(Mentioned in a previous blog, here’s the short history of mincemeat: it originated in 11th century Europe as a means of preserving meat. It was mostly meat and spices the Crusaders had just scored in The Holy Land. Apparently, cinnamon, clove, and nutmeg, symbols of the wisemen’s gifts, were required mincemeat ingredients starting then.
Lest you think hating mincemeat is a modern concept, Oliver Cromwell banned it – and all things Christmas – as tokens of paganism in 1657. New England Puritans weren’t to be caught eating desecrated pies, and fined anyone for eating mincemeat between 1659 – 1681.
In 1861 a man named James Swan documented serving a bunch of traders on the Makeh Indian reservation in the Washington Territory a mincemeat made with whale meat.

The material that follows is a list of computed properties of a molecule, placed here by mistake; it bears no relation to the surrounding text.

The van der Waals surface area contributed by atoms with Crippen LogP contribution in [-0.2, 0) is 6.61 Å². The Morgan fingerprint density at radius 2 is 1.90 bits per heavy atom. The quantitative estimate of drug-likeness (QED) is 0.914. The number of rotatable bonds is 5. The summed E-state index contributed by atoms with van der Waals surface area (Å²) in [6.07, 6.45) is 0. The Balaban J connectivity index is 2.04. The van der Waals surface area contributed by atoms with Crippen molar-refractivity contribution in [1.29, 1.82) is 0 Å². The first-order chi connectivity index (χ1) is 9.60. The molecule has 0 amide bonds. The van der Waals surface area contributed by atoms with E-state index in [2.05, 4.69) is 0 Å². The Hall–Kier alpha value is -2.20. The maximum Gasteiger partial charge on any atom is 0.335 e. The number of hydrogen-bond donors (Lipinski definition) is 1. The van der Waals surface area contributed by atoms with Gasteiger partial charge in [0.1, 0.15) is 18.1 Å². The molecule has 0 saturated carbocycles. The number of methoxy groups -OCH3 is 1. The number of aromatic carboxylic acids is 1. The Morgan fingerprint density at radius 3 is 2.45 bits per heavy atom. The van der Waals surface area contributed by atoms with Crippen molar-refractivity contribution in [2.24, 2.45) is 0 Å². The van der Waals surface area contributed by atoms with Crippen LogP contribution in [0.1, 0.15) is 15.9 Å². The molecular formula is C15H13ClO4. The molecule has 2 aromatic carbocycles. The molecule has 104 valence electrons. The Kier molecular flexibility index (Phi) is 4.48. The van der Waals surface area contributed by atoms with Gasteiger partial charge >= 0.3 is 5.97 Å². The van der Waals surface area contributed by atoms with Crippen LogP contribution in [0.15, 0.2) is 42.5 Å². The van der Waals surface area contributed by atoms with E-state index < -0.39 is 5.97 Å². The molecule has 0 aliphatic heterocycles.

Would the traditional mince pie, he worried, be welcomed if the diners learned it was made from whale? Yankee mincemeat was made from domestic animals or venison. His fears were soon dispelled. The small portions he had cautiously served were quickly downed and second helpings demanded by all.)
Tongue is so literal a piece of meat, there is no relief when handling it from the reality of what it is. There is no way not to imagine the full beast, its life start to finish. Tongue could drive a person at the speed of light to veganism – unless that person had an aunt like mine, whose belief in old ways and traditions is as solidly comforting as a seasoned cast iron skillet. I saw generations of mincemeat makers in that tongue; I saw wives, mothers, and sisters of Crusaders sniffing at the nutmeg, getting excited about something besides turnips for dinner.